Homeowners unhappy with rising property values in Wichita County

Local News

WICHITA COUNTY (KFDX/KJTL) — Homeowners in Wichita County are up in arms about rising property values.

The phones have been ringing quite a bit in the Wichita Appraisal District Office and most of the calls are about property values.

“This time of the year we always get a lot of inquiries about property value and probably more so this year because there was such an increase in the market. There was a very active real estate market,” Wichita County Appraisal District Chief Appraiser Lisa Stephens-Musick said.

The appraisal district sets property values according to the real estate market.

And with a booming real estate market this past year, homeowners like Paul Hillman are seeing their property values take a big increase.

That will mean a higher tax bill next year, even if tax rates don’t go up.

Hillman moved to Wichita Falls from Houston almost four years ago and says property taxes are higher here.

He says he expects at least an 800 dollar increase in his tax bill.

“If your tax rate doesn’t go up, which we know that it is, the city, the county, and the school district all have pending amounts of increased rates because they have to. Somebody’s gotta pay the bill,” Hillman said.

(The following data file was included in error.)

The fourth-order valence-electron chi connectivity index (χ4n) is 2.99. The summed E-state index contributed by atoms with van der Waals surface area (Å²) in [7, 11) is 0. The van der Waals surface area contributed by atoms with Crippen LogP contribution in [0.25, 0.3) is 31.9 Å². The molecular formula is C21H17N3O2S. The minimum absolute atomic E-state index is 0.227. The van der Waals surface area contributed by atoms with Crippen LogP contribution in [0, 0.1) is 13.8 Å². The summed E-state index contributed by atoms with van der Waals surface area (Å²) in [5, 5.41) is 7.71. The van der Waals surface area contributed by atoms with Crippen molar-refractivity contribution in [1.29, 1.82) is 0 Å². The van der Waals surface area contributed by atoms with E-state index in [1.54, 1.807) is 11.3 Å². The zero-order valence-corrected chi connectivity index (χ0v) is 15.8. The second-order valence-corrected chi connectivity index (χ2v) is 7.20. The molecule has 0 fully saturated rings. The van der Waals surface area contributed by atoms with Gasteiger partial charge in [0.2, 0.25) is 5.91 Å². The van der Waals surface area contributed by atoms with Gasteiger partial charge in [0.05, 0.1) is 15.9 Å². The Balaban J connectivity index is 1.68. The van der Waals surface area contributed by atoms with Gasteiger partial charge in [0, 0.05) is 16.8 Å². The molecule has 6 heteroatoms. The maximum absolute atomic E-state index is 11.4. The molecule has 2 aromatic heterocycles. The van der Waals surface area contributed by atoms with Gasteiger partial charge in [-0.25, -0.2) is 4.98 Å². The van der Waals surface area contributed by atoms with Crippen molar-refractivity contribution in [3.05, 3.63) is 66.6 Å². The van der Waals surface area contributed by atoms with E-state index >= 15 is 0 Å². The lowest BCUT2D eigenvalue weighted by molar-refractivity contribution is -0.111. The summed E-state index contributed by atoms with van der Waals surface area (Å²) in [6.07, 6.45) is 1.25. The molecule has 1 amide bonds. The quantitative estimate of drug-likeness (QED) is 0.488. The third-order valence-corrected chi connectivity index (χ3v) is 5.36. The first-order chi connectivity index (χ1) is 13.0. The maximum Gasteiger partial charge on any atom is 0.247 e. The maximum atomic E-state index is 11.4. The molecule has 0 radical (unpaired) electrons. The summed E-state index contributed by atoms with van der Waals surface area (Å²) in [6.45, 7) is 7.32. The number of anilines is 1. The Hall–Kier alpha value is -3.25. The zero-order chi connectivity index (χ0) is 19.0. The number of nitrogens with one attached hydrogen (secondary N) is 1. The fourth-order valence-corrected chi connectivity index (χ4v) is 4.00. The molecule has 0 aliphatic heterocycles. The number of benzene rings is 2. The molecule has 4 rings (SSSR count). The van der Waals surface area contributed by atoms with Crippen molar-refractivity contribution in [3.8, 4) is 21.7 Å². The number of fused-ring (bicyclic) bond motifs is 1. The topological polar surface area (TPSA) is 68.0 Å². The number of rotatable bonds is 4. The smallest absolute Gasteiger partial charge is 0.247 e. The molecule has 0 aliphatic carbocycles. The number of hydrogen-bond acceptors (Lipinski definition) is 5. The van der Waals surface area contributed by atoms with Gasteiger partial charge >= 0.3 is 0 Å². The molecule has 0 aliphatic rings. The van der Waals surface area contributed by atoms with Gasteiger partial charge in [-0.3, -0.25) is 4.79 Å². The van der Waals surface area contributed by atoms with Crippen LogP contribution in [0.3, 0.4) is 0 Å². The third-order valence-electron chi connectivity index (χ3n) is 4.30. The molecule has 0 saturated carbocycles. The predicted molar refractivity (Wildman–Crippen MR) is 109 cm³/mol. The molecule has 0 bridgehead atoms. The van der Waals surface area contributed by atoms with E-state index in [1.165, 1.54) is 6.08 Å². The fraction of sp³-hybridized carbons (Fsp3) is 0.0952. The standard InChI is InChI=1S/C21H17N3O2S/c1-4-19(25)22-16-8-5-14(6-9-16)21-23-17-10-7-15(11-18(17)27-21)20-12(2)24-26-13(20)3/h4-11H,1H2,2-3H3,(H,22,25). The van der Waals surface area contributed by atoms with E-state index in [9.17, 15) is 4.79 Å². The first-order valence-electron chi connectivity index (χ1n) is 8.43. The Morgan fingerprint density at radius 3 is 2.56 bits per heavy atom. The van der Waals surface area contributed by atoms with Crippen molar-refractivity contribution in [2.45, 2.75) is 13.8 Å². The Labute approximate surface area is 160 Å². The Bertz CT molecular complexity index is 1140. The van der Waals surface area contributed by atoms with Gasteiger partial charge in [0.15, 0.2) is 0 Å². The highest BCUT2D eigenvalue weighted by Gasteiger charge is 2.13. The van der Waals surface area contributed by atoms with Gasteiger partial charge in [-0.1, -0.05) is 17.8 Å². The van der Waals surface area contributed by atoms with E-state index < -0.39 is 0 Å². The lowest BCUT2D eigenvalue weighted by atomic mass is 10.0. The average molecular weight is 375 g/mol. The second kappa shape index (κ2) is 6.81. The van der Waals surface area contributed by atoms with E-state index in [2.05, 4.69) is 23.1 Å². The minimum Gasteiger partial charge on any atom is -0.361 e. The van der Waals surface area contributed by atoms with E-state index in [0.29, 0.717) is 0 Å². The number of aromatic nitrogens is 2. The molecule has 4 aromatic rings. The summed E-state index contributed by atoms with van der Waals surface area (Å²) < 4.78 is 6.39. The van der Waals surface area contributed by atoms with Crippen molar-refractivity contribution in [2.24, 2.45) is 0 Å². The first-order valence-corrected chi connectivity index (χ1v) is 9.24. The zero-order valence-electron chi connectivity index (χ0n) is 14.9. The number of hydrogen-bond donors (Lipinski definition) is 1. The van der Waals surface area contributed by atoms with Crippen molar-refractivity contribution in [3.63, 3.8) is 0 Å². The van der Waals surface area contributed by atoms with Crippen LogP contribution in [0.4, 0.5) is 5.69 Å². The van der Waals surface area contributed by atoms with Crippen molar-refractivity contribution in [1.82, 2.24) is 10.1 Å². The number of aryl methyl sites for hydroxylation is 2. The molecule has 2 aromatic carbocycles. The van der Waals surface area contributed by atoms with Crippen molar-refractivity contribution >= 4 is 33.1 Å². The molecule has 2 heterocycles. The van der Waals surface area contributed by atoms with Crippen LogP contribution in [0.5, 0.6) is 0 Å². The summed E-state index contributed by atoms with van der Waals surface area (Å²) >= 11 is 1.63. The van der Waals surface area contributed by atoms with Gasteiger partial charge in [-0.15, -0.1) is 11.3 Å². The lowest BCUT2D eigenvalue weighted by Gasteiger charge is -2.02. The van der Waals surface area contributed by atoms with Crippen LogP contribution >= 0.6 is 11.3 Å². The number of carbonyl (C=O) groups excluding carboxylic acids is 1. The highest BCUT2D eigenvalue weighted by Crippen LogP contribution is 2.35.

In 2019, Senate Bill 2 was signed which required many cities, counties, and other taxing units to hold an election if they were to raise property taxes by more than 3.5 percent.

But appraisal officials say that doesn’t mean individual taxes won’t increase more than that. It means the overall tax levy cannot increase more than that.

They advise homeowners with concerns to call the appraiser of their property.

“This is not a battle between the appraisal district and property owners. We’re really trying to be at market value. There may be something about your property that we just don’t know. We need to be made aware of any issues that might be surrounding your property,” Stephens-Musick said.

Homeowners have 30 days from the time that the appraisal notice was sent to file a protest but Hillman says there is no need to in his case.

“I’ll have to look at it. The only basis of protest is if it’s an unequal appraisal or it’s a wrong appraisal. And it’s probably not either one of those. Everybody’s gonna get hit the same,” Hillman said.

Although tax rates aren’t set until the summer, many homeowners are already bracing for bigger tax bills for their homesteads.

For more information from the appraisal district, click here.

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